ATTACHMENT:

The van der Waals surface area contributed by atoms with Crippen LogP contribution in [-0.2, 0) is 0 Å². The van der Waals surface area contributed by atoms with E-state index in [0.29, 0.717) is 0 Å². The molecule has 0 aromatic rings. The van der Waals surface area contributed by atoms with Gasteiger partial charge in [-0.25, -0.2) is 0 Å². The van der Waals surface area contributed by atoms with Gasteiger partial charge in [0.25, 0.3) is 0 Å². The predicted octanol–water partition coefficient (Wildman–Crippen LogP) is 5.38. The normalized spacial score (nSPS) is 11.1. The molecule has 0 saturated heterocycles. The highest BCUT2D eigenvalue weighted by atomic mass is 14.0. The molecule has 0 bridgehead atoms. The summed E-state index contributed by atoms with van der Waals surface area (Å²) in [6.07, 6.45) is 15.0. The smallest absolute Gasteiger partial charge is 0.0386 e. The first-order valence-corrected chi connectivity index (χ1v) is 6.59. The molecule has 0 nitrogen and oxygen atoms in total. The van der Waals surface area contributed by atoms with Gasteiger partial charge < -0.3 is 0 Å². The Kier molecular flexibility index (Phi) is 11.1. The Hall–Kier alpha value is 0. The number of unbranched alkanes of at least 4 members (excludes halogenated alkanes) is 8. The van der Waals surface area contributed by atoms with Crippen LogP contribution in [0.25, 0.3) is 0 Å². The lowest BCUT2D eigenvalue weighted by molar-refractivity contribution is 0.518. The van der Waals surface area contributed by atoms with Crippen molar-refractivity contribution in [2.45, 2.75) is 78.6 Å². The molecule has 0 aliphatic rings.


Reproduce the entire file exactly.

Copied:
The van der Waals surface area contributed by atoms with Crippen LogP contribution in [-0.2, 0) is 0 Å². The van der Waals surface area contributed by atoms with E-state index in [0.29, 0.717) is 0 Å². The molecule has 0 aromatic rings. The van der Waals surface area contributed by atoms with Gasteiger partial charge in [-0.25, -0.2) is 0 Å². The van der Waals surface area contributed by atoms with Gasteiger partial charge in [0.25, 0.3) is 0 Å². The predicted octanol–water partition coefficient (Wildman–Crippen LogP) is 5.38. The normalized spacial score (nSPS) is 11.1. The molecule has 0 saturated heterocycles. The highest BCUT2D eigenvalue weighted by atomic mass is 14.0. The molecule has 0 bridgehead atoms. The summed E-state index contributed by atoms with van der Waals surface area (Å²) in [6.07, 6.45) is 15.0. The smallest absolute Gasteiger partial charge is 0.0386 e. The first-order valence-corrected chi connectivity index (χ1v) is 6.59. The molecule has 0 nitrogen and oxygen atoms in total. The van der Waals surface area contributed by atoms with Gasteiger partial charge < -0.3 is 0 Å². The Kier molecular flexibility index (Phi) is 11.1. The Hall–Kier alpha value is 0. The number of unbranched alkanes of at least 4 members (excludes halogenated alkanes) is 8. The van der Waals surface area contributed by atoms with Crippen LogP contribution in [0.25, 0.3) is 0 Å². The lowest BCUT2D eigenvalue weighted by molar-refractivity contribution is 0.518. The van der Waals surface area contributed by atoms with Crippen molar-refractivity contribution in [2.45, 2.75) is 78.6 Å². The molecule has 0 aliphatic rings.